Acts 6:1
These opening verses prove to us that a condition of exceptional virtue may abruptly pass into one of common infirmity. From the height of holy enthusiasm the Church falls down, by steep and quick descent, into the depth of unlovely wrangling. From all the verses of the text we gather -

I. THAT PROSPERITY BRINGS DANGER TO A CHRISTIAN CHURCH AS WELL AS TO INDIVIDUAL SOULS. "When the number of the disciples was multiplied there arose a murmuring" (ver. 1). Enlargement often brings with it pride, or false confidence, or sloth, or worldliness. It is a "slippery place," where there is great danger of falling. It is frequently the condition of disagreement and even serious discord. When the number is small and the band feeble, each member of the community feels that he must stand by the rest, and let all his strength be put out in advancement of the common cause; but when there is a consciousness of strength, the sense of responsibility is lessened, and men permit themselves to indulge a spirit and to manifest signs of impatience, querulousness, complaint. But no Christian Church can afford to have any of its members introduce the discordant note. It may, indeed, be lost and silenced in the harmonies which prevail; but it may throw everything out of tune and be the beginning of endless dissonance and dire confusion.

II. THAT THE HARMONIOUS ACTION OF THE CHURCH IS LARGELY DEPENDENT ON THE WISE APPORTIONMENT OF ITS FUNCTIONS. It is not reasonable that we [the apostles] should leave the Word of God and serve tables" (ver. 2). It was altogether undesirable that the apostles of Christ, who were charged with such high functions, should expend their strength and time in small monetary arrangements. They would probably do that ill when they might be doing their own proper work admirably. They wisely divided the duties of the Church into two different parts, of which they would take one, and leave the other to those whose habits and faculties made them suitable for its discharge: then all went well. If we do not assign functions with discretion, all affairs will speedily be out of joint; the machinery will work with the maximum instead of the minimum of friction. Let the minister take his post or posts, and there be found in full activity; let the other officers have theirs, and keep them. Let activity be well directed, and there will be peace as well as fruitfulness.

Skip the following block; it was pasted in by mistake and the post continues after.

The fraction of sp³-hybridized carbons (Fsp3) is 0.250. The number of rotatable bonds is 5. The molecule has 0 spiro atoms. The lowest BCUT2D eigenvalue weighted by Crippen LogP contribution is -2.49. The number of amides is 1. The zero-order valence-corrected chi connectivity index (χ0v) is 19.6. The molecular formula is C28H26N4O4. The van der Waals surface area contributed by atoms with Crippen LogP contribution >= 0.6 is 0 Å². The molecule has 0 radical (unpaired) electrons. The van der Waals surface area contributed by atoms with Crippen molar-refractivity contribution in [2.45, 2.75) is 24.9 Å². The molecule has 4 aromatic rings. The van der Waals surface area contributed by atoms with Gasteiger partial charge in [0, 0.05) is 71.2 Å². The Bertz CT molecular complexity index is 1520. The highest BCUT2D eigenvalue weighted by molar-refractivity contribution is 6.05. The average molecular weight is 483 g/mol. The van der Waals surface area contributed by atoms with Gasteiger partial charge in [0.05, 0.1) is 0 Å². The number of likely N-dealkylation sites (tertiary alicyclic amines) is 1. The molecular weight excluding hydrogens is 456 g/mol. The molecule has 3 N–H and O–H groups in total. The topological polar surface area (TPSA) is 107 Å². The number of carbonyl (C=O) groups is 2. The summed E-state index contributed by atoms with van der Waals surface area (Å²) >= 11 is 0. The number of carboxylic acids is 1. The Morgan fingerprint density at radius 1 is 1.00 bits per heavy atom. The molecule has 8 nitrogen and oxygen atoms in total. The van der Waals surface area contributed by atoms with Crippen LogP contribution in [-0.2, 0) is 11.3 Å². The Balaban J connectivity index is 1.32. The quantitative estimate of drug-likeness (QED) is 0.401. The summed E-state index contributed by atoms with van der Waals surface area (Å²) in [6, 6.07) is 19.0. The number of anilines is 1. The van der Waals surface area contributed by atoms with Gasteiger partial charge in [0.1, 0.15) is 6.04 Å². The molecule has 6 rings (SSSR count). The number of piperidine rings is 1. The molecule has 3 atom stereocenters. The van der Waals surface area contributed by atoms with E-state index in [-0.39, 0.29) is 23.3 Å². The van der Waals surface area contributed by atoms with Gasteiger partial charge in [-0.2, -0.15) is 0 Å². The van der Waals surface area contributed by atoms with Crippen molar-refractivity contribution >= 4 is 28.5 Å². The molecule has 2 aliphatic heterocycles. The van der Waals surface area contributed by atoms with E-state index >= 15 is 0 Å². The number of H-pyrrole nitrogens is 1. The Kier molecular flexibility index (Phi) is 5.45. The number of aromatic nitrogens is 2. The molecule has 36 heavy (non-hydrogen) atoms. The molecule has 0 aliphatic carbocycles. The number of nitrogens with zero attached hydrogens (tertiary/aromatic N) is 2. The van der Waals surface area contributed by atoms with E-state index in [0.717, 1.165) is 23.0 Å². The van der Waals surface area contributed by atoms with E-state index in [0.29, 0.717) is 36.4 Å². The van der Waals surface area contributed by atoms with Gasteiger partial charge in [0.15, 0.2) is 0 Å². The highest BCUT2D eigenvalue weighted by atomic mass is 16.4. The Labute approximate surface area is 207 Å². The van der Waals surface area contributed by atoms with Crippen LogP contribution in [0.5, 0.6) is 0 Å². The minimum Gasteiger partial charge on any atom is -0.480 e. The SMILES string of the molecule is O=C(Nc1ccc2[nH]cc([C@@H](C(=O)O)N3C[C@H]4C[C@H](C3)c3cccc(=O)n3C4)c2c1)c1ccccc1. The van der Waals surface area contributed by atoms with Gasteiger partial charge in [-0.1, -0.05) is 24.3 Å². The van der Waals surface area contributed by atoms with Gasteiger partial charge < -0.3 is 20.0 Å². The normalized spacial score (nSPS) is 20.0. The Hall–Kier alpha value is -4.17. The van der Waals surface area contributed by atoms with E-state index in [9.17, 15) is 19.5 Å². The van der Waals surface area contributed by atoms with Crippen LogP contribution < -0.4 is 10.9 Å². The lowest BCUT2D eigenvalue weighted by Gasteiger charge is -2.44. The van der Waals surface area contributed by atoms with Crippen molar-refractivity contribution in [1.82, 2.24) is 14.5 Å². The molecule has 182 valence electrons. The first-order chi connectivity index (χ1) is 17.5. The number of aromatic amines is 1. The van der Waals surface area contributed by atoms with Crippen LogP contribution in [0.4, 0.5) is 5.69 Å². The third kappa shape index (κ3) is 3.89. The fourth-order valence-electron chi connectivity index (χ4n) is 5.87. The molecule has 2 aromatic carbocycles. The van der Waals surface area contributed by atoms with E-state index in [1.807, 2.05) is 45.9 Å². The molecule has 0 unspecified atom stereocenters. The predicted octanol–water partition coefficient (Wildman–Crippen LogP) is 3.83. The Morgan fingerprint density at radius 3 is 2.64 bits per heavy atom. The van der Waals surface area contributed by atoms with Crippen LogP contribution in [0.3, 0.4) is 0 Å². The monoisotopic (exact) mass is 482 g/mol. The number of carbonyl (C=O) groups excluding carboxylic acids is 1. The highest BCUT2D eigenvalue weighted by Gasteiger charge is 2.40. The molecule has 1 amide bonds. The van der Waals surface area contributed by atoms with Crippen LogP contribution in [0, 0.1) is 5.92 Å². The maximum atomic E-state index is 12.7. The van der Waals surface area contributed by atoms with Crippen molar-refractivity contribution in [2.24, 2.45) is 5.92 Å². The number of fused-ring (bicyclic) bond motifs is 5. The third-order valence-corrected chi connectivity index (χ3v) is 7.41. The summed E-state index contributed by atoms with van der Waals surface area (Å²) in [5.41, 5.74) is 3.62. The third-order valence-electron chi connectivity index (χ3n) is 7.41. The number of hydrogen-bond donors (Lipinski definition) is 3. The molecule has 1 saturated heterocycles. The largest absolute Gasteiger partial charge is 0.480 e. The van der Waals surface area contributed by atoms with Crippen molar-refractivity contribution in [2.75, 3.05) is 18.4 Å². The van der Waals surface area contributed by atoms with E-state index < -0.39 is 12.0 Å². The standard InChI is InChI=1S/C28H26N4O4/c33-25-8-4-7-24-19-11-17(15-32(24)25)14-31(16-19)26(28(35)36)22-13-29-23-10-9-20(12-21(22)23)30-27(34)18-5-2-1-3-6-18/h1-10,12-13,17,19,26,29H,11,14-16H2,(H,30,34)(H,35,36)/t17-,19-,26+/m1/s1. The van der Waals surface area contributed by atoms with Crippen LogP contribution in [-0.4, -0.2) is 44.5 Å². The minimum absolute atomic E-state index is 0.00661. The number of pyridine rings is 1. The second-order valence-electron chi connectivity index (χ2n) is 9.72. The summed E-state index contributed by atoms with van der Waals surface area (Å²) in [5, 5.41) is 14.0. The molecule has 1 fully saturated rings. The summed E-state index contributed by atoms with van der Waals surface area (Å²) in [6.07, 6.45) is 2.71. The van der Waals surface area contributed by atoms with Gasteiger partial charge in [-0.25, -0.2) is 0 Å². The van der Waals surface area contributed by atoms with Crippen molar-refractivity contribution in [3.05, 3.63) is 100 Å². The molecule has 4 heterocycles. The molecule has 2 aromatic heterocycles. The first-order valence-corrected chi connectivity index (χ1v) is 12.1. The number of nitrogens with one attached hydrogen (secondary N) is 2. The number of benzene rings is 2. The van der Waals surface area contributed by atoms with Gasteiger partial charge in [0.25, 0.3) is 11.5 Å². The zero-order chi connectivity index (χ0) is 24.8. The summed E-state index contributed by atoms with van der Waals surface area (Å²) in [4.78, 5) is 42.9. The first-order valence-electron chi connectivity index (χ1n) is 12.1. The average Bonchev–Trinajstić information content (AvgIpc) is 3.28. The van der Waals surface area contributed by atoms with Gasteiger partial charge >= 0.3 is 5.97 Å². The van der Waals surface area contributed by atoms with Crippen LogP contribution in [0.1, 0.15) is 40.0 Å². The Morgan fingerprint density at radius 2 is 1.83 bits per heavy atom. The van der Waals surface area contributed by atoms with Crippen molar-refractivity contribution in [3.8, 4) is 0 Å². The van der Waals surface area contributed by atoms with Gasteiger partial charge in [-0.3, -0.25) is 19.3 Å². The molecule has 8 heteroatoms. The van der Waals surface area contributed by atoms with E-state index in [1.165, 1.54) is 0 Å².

III. THAT THE OFFICERS OF THE CHURCH OFTEN DO WELL TO CONSULT THE COMMUNITY INSTEAD OF SETTLING EVERYTHING THEMSELVES. "The twelve called the multitude... and said,... look ye out," etc. (vers. 2, 3). The members of the Church should remember that affairs are greatly expedited, order maintained, and peace preserved by their delegating much business to a few chosen men; on the other hand, the leaders should remember that even the inspired apostles of our Lord did not stand upon their dignity as such, but consulted "the multitude of the disciples," and that what they did with propriety we may do with advantage.

IV. THAT EVEN FOR THE HUMBLER DUTIES OF THE CHURCH SOME STERLING CHRISTIAN GRACES ARE NEEDFUL. The seven men now appointed "to serve tables" were to be "men of honest report, full of the Holy Ghost, and wisdom" (ver. 3); i.e. they were

(1) to enjoy a good reputation;

(2) to be spiritual men in whom God dwelt by his Spirit;

(3) to be men of prudence and capacity.

They who do not possess these qualifications have no right to expect any position in the Church of Christ. Without the confidence and esteem of their brethren they could not make a good beginning; without Christian character they would be out of place altogether; without requisite gifts of the understanding and disposition they would certainly not make a good ending.

V. THAT WE MAY EXPECT MINISTERIAL FIDELITY TO BE FOLLOWED BY ABOUNDING AND EVEN SURPRISING TRIUMPHS. When the apostles were relieved of other more secular duties, and "gave themselves continually to prayer, and to the ministry of the Word" (ver. 4), then "the Word of God increased" (ver. 7); then came abounding success - "the number of the disciples multiplied greatly;" surprising success - "a great company of the priests were obedient to the faith." It does not necessarily follow that ministerial faithfulness will be attended with such results; prayerlessness, or discord, or inconsistency on the part of the members may defeat the exertions of the holiest and ablest minister of Christ. But, nothing being in the way, the Church itself being in sympathy, an earnest, faithful ministry will witness very blessed spiritual results -

(1) some that will rejoice,

(2) and some also that will surprise the hearts of the holy. There will be added unto the Church many, and of these some who seemed utterly and hopelessly removed, by their prejudices, their temporal interests, the heinousness of their wrong-doing, or their long continuance in sin. - C.







And in those days... there arose a murmuring of the Grecians against the Hebrews.
The Church on earth has always trouble; if it is not persecuted from without, disorders arise from within which is still more dangerous.

(Starke.)

1. They stir up its spiritual gifts.

2. They exercise its brotherly love.

3. They are its ornament before the world.